The best reward card for travel is not what you think
There is a dirty little secret in the world of Mileage Reward Cards. It’s a secret no one else will tell you. In fact, most mile-hoarding travelers don’t even know.
Those miles you’re accumulating on your reward card. They’re not free!
You’d never know that listening to the countless travelers who brag about the “free” flights they get courtesy of their mileage cards. But it’s true. You pay a large price for using a mileage card. I’m not even talking about the annual fee most travel cards now charge.
This dirty secret holds true even for efficient card users who avoid interest charges and late fees by paying off their balance each month. (Anyone who pays credit card interest should strongly consider cutting up their cards regardless of any reward program, but that is a topic for an entirely different blog post).
No, the secret isn’t about how the cards are used (with one exception we’ll address later). It’s about the fact that those travel rewards are earned at the expense of more valuable credit card perks; chiefly cash.
The best credit card for travelers is the one that gets you the most travel, not the most “miles.” Everyone should clearly prefer a card that gives you $600 in cash to one that gives you an airline ticket worth $500.
Loyalty programs try desperately to confuse that simple value proposition, and they do so for a reason. Awarding “miles” allows them to bestow psychic rewards in lieu of actual cash. You feel good about earning 1,000 miles, even though you have only the vaguest idea of what those miles are worth. Similarly, you choose travel reward cards to earn a mile or two for every dollar you spend without knowing whether those miles are more valuable than the cash rebates you could have earned by using other cards. That confusion allows mileage cards to offer less value, and they do.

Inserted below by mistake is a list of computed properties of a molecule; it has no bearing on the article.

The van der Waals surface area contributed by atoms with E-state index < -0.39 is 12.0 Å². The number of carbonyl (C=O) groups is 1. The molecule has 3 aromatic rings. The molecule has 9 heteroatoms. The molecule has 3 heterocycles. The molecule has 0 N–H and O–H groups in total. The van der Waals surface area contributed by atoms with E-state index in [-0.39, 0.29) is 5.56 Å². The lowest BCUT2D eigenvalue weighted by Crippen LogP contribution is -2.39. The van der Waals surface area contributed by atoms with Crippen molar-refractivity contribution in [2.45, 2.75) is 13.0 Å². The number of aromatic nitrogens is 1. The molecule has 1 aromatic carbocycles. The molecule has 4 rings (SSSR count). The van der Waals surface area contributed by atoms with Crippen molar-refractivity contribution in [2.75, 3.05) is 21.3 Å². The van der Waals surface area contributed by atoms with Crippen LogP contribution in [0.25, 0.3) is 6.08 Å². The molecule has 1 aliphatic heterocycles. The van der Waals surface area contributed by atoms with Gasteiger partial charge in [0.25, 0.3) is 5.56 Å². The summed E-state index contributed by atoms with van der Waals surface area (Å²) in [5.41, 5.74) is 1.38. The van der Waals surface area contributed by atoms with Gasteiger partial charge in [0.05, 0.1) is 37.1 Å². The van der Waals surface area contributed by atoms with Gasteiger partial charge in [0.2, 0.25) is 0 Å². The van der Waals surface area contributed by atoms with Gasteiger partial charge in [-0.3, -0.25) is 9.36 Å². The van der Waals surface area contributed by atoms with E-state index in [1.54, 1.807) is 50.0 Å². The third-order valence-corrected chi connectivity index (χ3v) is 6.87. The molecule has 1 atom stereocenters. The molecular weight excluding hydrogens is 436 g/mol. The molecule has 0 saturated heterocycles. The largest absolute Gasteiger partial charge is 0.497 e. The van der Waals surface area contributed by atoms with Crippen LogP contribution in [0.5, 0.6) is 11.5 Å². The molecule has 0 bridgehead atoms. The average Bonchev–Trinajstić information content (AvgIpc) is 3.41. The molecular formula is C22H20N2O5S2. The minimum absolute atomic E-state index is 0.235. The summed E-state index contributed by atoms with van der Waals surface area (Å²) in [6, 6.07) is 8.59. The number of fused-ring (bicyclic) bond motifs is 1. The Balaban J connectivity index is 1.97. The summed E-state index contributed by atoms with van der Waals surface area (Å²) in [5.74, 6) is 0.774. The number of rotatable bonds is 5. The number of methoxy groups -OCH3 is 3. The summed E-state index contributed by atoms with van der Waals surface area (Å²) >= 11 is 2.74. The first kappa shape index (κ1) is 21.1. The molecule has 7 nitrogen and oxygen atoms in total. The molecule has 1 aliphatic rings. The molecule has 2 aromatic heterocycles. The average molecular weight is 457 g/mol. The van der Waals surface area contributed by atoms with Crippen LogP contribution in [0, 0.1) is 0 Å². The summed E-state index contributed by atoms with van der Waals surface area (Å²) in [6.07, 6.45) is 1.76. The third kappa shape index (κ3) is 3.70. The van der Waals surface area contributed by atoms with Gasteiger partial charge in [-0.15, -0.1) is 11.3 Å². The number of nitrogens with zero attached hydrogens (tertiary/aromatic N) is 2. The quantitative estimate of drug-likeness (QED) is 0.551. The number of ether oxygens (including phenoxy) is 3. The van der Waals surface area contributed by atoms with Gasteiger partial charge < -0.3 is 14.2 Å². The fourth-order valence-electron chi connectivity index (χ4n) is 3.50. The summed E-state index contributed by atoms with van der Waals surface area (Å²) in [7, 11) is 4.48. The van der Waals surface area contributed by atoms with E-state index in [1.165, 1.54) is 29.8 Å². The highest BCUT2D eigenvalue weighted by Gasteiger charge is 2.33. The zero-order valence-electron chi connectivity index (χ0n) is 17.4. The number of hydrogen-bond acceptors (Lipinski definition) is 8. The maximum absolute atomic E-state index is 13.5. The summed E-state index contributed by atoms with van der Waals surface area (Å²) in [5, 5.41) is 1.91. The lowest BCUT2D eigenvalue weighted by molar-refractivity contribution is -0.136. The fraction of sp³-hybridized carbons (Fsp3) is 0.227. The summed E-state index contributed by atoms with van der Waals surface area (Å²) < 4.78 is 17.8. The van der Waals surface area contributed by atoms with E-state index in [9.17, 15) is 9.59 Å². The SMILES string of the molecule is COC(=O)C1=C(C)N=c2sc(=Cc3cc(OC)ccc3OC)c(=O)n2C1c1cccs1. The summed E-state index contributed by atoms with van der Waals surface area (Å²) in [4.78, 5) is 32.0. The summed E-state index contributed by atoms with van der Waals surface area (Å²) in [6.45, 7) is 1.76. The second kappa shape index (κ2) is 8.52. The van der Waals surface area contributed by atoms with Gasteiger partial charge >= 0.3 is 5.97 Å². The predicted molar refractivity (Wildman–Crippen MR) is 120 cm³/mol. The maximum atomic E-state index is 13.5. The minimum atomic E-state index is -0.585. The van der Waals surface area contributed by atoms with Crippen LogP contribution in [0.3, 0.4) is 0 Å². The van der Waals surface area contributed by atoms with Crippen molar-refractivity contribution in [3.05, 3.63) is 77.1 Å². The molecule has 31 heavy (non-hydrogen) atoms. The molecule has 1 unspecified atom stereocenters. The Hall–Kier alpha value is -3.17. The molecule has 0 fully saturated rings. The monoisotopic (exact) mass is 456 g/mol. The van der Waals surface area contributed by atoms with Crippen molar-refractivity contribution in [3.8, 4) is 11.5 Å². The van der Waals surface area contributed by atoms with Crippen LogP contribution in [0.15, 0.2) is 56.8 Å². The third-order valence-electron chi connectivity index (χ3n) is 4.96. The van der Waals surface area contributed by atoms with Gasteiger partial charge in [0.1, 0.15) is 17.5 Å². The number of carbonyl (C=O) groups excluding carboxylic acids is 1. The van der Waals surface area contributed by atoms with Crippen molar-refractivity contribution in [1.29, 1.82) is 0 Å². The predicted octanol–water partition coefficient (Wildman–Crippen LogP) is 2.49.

We recently did the math and determined that the best cash-back cards pay at least 45% better than the best pure mileage cards.
For example, we estimate that someone charging $12,000 annually on United’s MileagePlus card will earn miles redeemable for only about $70 worth of travel after deducting the card’s annual fee. Meanwhile, the same spending earns $226 in cash rewards on the Chase Freedom Card. British Airway’s Signature Card doesn’t even earn back it’s annual fee at that level of spending.
The closest competition comes from Capital One’s Venture Card. Although it’s billed as a mileage card, Venture really works more like a cash reward card. Cardholders earn 2 “miles” for every dollar purchased and each mile can be redeemed for $0.01 worth of airfare or an equivalent amount of cash. It’s basically offering 2% cash rewards on all purchases, which is about the best reward we’ve been able to find. The only thing that prevents Venture from beating the Freedom Card is Venture’s $59 annual fee.
If it sounds too good to be true
Surprisingly, the least generous card we investigated was one that initially appeared to offer the best benefits.
The British Airways Signature Card not only awards a signing bonus of up to 100,000 miles (enough for two round trip tickets from the U.S. to Europe) but also an annual companion travel voucher once the cardholder charges $30,000. At first glance, it seemed as if high spending cardholders could earn travel rewards approaching 4% of their purchases. That trounces the meager 1.88% we’re earning with our cash-back Freedom card.
It sounded too good to be true. And indeed it was.
This disclosure buried deep in the fine print essentially moved Signature from first to worst in our credit card smackdown: